Once we had sorted ourselves out we decided to walk around the grounds while it was still dry. The main difference here was the number of parrots flying over calling. They would perch up high in the trees presenting a challenge judging the light for photographs. This is a Red-lored Parrot, and they could be seen frequently around the lodge, as they bent their heads to groom you can see the diagnostic blue head and a red patch in front of the eye.
With the lodge not that busy the wildlife had taken over. Kiskadees and Tropical Kingbirds could be seen everywhere, and Tanagers were in all the bushes.
This is a White-collared Seedeater that would alternate between the grass and the bushes, singing with a soulful song and whistle. They were quite common in the area usually being seen as a pair, the females being mostly brown.
We had seen Passarini's Tanager in Selva Verde, but here they seemed to be everywhere in the bushes and trees.
As well as the common flycatchers such as the Great Kiskadee, and the Tropical Kingbird this Dusky-capped Flycatcher was a welcome find.
As the skies got darker and more rain threatened, more and more parrots and parakeets flew over the lodge gardens. These Olive-throated Parakeets sat nicely in the tree branches picked out by the weak sunshine that managed to force its way between the dark storm clouds.
Shortly after this the heavens opened and we had torrential rain with thunder and lightning. The thunder and lightning seemingly over head with some incredible claps.
The rain continued off and on into the night, but by morning it was dry but still extremely humid and damp. After breakfast we set off with Enrico our guide, we were going to tour the river and lagoon, but first we had to walk through the village to the jetty. The village was quiet with just a few dogs around, and we boarded a small boat without any cover at all, perfect for wildlife watching but useless against the threatening rain.
As we left the jetty we saw a Spectacled Caiman swimming across the lagoon. It was only a small one, but any crocodile species in the water looks menacing. We headed up river and pretty quickly it started to rain. On the banks of the river we saw a Great Egret, and a Jesus Christ Lizard, and then on the opposite side a Snail Kite flew along the hedges and settled in a tree. Unique to the wetlands it has a very pronounced hook on its bill that allows it to winkle out snails.
The rain was on and off and we turned into one of the lagoons, the area is crossed with power lines and the kingfishers would use these as vantage points, watching the water below. This is an Amazon Kingfisher.
The lagoons were full, apparently in the dry season you can walk across these, but today they were full of water about four to five feet deep and covered with lily pads. The lily pads providing an environment for the Northern Jacanas. There were family parties everywhere all at varying ages. The parent birds would rush of with wings raised showing the characteristic yellow feathers in an attempt to draw us away from the youngsters.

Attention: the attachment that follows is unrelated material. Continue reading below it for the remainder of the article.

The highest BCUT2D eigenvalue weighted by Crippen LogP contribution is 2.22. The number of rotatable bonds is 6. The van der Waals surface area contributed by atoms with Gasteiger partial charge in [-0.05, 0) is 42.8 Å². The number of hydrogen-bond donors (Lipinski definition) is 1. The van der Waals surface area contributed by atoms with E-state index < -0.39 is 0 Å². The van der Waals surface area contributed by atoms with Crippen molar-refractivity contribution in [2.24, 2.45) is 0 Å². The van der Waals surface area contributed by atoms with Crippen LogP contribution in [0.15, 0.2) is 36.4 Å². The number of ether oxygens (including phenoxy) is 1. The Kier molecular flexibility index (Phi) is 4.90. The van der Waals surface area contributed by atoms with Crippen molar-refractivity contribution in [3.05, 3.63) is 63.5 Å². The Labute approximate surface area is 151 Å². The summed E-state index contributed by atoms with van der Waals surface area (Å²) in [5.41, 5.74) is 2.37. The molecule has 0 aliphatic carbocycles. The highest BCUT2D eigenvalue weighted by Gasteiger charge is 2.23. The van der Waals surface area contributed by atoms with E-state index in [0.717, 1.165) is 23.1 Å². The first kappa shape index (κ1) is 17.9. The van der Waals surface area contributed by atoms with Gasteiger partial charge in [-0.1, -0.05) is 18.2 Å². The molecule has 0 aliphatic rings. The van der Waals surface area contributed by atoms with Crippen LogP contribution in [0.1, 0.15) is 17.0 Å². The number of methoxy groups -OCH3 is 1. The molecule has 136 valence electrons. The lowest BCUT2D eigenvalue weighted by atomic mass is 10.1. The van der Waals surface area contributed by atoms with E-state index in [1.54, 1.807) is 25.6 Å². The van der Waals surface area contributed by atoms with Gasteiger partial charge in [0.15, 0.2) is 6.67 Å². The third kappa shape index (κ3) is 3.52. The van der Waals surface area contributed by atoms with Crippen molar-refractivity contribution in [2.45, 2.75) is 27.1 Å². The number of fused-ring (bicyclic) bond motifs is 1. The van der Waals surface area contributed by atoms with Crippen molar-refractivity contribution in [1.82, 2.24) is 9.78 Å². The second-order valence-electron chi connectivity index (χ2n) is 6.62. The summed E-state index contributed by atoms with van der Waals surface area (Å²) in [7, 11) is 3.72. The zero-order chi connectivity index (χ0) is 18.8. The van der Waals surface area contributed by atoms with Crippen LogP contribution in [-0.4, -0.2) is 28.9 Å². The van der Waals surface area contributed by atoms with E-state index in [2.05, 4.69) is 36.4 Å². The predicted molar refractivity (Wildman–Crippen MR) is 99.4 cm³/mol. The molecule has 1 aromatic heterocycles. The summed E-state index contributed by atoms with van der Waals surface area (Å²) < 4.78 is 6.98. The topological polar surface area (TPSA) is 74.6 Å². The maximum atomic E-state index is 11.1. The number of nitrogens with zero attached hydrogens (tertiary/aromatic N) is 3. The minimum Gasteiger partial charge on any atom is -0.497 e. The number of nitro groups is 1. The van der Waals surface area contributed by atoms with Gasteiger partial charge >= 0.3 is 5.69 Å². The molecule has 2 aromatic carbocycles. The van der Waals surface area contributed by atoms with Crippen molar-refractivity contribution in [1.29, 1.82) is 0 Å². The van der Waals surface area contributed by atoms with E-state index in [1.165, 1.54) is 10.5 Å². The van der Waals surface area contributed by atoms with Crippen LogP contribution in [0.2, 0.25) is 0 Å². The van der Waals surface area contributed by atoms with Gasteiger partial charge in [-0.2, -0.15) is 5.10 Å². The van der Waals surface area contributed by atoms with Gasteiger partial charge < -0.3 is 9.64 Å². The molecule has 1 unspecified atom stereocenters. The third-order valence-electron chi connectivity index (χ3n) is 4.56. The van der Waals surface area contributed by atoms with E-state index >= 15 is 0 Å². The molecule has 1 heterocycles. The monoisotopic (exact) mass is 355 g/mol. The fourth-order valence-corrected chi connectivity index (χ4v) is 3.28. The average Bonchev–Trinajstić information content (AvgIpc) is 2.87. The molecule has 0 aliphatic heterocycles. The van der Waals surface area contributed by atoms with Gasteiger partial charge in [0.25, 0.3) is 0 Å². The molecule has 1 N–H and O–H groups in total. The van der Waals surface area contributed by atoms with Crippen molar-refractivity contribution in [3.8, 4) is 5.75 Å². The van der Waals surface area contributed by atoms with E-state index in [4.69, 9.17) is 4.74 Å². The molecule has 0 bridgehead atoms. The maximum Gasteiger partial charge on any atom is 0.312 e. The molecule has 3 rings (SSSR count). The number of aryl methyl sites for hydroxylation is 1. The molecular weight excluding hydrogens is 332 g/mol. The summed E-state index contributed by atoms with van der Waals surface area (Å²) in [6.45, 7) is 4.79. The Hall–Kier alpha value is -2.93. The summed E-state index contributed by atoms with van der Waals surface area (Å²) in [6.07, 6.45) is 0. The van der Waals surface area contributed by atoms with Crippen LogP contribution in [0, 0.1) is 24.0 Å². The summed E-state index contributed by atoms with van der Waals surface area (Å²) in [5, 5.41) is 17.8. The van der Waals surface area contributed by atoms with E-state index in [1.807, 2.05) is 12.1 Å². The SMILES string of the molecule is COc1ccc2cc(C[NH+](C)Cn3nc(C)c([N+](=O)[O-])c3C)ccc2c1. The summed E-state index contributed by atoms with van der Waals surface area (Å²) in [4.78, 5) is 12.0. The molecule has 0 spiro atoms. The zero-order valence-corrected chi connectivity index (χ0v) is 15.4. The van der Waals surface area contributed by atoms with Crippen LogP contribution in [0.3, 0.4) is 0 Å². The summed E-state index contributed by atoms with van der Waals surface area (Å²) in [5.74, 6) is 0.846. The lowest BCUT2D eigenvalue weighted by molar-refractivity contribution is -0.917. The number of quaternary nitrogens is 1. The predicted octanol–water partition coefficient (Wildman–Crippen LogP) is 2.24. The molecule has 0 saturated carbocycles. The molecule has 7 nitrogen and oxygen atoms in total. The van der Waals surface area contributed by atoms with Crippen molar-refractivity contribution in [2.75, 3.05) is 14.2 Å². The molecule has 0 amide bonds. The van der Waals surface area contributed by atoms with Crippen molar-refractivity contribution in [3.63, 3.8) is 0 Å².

In the middle of the lagoon was a group of trees that was occupied by Anhingas, they had nested here, and the young birds are the white ones sitting in the trees with their wings held out. What you can't see is the Spectacled Caiman that is lying under tree in the hope that some one may fall in.
We circled around the lagoon and then made our way back out, scattering more Jacana families as we went through the lily pads. The flowers were quite impressive appearing as a feathery white flower rather than the normal petal.
As we approached the river, another kingfisher was on the wires, this time it was a female Ringed Kingfisher.
We made our way up river against the flow, it was still raining but not so heavy. In the trees above us Neotropical Cormorants could be seen and heard, their calls being very distinctive. They were nesting high up in the branches and could be seen flying in with beaks of sticks and twigs.
A little further on and a large raptor at the top of a tree caught the eye. It was a Crested Caracara, they are seen as something between a vulture and a hawk, as they quite readily feed on carrion as well as catching prey. The adult bird looks very impressive with the red face markings and the black cap.
In the bushes by the side of the river there were quite a few small birds, they were impossible to photograph though. the most impressive was a Barred Antcatcher, and the Tody Flycatcher. A green Ibis was a new bird that perched on an overhead branch, the green feathers looking iridescent even in the dull conditions.
The Rio Frio was very full and fast flowing, and many branches and logs were being washed along past us. Another kingfisher presented itself on one of these. This is a male Green Kingfisher.
And a little further on a dead tree stump in the middle of the river had provided the perfect nesting site for a Black-cheeked Woodpecker
Parrots had been quiet up to now, but we were treated to a flock of Orange-chinned Parakeets. They flew into the tree as pairs and then decided to call loudly to each other.
The highlight of the tour for me though was finding another trogon. This is a Black-headed Trogon, and we managed to see both the male and the female, the male having the lovely violet green plumage on the back.
Heading back we zipped along with the flow of the river, we managed though to pause to see this small group of the wonderfully called Grey Chacalacas moving through the trees.
A Great Egret provided a nice picture against the dark background on the bank.
While this River Turtle looks like it is riding this branch down river.
Leaving the boat and fighting our way through the trees to the road we walked back to the lodge. We paused for a couple of beers, and as we drank them I was alerted to the calls of a small bird in the car park. When I investigated I saw that a Banaquit was getting very worked up at it's reflection in a car door mirror, and was calling loudly at itself. This went on for sometime before the owner of the car scared it off.
After lunch we took the time to rest, it was still very overcast and humid, and it looked like more rain could come at anytime. There wasn't much else to do but sit and watch the goings on around the lodge.
The first to arrive were the parrots, a group of Red-lored Parrots appeared in the trees outside the cabin. They announced their arrival with the usual loud calls, then they settled down to preen. They stayed in pairs and would move slowly around the branches, carefully positioning their feet on the branches.
I sat and watched the antics of the parrots and the comings and goings of the flycatchers and a small House Wren. A Rufous-tailed Hummingbird buzzed around the heliconas, but didn't stay still for very long.